Presently, the stem content of tobacco samples is determined in a discontinuous manner which causes an excessive delay between the time the sample is taken and the adjustment of the stemming operation. Normally, as a bale of tobacco strip is discharging from the stemming operation, a core sample is taken from the bale. The sample is broken up by hand and placed in an oven. The oven is heated to a specified temperature and held for approximately 8 minutes, thereby drying the sample to a specific moisture content. The dried sample is removed from the oven and placed in a screening mechanism where the lamina is removed and separated from the stem portion of the sample. The separated lamina and stem are removed separately from the screening system and weighed and the stem content of a sample is determined. Each of the above steps are carried out manually and the time delay between taking the sample from the bale and obtaining the results can be excessive. Furthermore, the manual manipulation of samples and data sometimes results in human error which affects the accuracy of the stem content information fed back to the stemming line.

Stemmeries normally operate to produce a product that has a specified maximum stem content. Should the stem content of a particular sample exceed the maximum limit or be too low, the air flow in the pneumatic separator section of the stemming processes can be adjusted, thereby the amount of stem removed during processing can be increased or decreased. In this way. the stem content of the final product should remain uniform.

The stem content of tobacco which is to be used to produce cigarettes is important for several reasons. At the manufacturing level, if the stem content of the tobacco is too great, irregular draft readings or other controlled parameters cause the cigarettes to be rejected. Also, consumers object to cigarettes having high stem content because stems cause irregular burning of the cigarette and holes are sometimes punched in the cigarette wrapper resulting in irregular draft characteristics.

Therefore, a need exists for a method and apparatus for determining the stem content of tobacco that will significantly reduce the delays and human error associated with previously known manual method.


It is, therefore, an object of this invention to provide a method and apparatus which will reduce the time delay in obtaining stem content results from a specific strip tobacco sample.

Another object of this invention is to provide a system which will determine the stem content of a tobacco strip sample without the necessity of manually handling the sample and data at each stage of the operation.

These and other objects of the present invention are accomplished by an apparatus having a coring device for removing a sample of strip tobacco from a tobacco bale and placing the sample in a milling device. In the milling device the sample is broken apart for pneumatic transfer to a drying, cooling and classifying mechanism. In the drying mode, heated air brings the sample to a specified moisture content generally assumed to be 0% (by weight) moisture. The drying mode is followed by a cooling mode in which the heat source is automatically turned off and ambient air is used to lower the sample temperature to facilitate the classifying process. In the classifying mode, the lamina is removed from the stem fractions and separated into portions. Each portion is sequentially discharged onto the weigh scale. The output signals from the weigh scale are transmitted to a processor which calculates the stem content of the sample so that the stemming operation can be adjusted either manually or automatically.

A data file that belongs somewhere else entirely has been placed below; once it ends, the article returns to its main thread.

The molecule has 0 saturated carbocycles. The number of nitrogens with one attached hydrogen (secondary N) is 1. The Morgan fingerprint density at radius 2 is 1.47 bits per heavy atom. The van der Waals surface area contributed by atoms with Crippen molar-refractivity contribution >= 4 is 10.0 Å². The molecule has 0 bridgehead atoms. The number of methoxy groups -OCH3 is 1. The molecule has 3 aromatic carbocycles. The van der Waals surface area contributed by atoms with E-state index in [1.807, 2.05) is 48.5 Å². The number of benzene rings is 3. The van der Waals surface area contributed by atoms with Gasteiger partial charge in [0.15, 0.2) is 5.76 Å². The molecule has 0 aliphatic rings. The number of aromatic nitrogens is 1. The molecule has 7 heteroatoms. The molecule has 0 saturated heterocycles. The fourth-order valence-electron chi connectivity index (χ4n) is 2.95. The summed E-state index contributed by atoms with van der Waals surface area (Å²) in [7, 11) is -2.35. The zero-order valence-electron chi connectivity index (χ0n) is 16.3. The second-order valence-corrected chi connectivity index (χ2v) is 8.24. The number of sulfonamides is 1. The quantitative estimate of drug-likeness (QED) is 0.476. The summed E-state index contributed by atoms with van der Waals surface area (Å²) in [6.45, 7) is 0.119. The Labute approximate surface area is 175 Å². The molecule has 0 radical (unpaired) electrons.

FIG. 1 is a front side elevation of the stem content analysis apparatus according to the present invention;

FIG. 1A is a right side elevation of the stem content analysis apparatus;

FIG. 2 is a section view taken along line 2--2 of FIG. 1;

FIG. 2A is a section view taken along line 2A--2A of FIG. 2;

FIG. 3 is a section view taken along line 3--3 of FIG. 1; and

FIG. 4 is a block diagram illustrating the mode for operation of the stem content analysis apparatus.


In FIG. 1, the numeral 10 indicates a coring tube with a sample 12 carried therein. The sample is preferrably 200 grams and is taken from a compressed bale of strip or leaf tobacco (not shown). Sample 12 is removed from the coring tube and deposited in a milling or threshing device 14 where the compressed sample is broken apart. The output of the threshing device is transported pneumatically by a vacuum source 16 via conduit 18 to a chamber 20. After the entire sample has reached the chamber 20, the vacuum pump 16 is deactivated which opens gate valve 22 and the sample 12 falls from chamber 20 into a drying, size reduction and classifier mechanism 24. The chamber 20 is connected to the classifier mechanism 24 via a flexible conduit 26 which is secured to a center conduit 28 extending through an air plenum cover 30. The plenum cover is secured to an upper chamber 32 of the classifier mechanism. The upper chamber is carried on a lower chamber 34 which in turn is attached to a vibrating or driving device 36 used to agitate the classifier mechanism in an orbital and vertical motion to cause material in the classifier to spiral outwardly to the wall of chambers.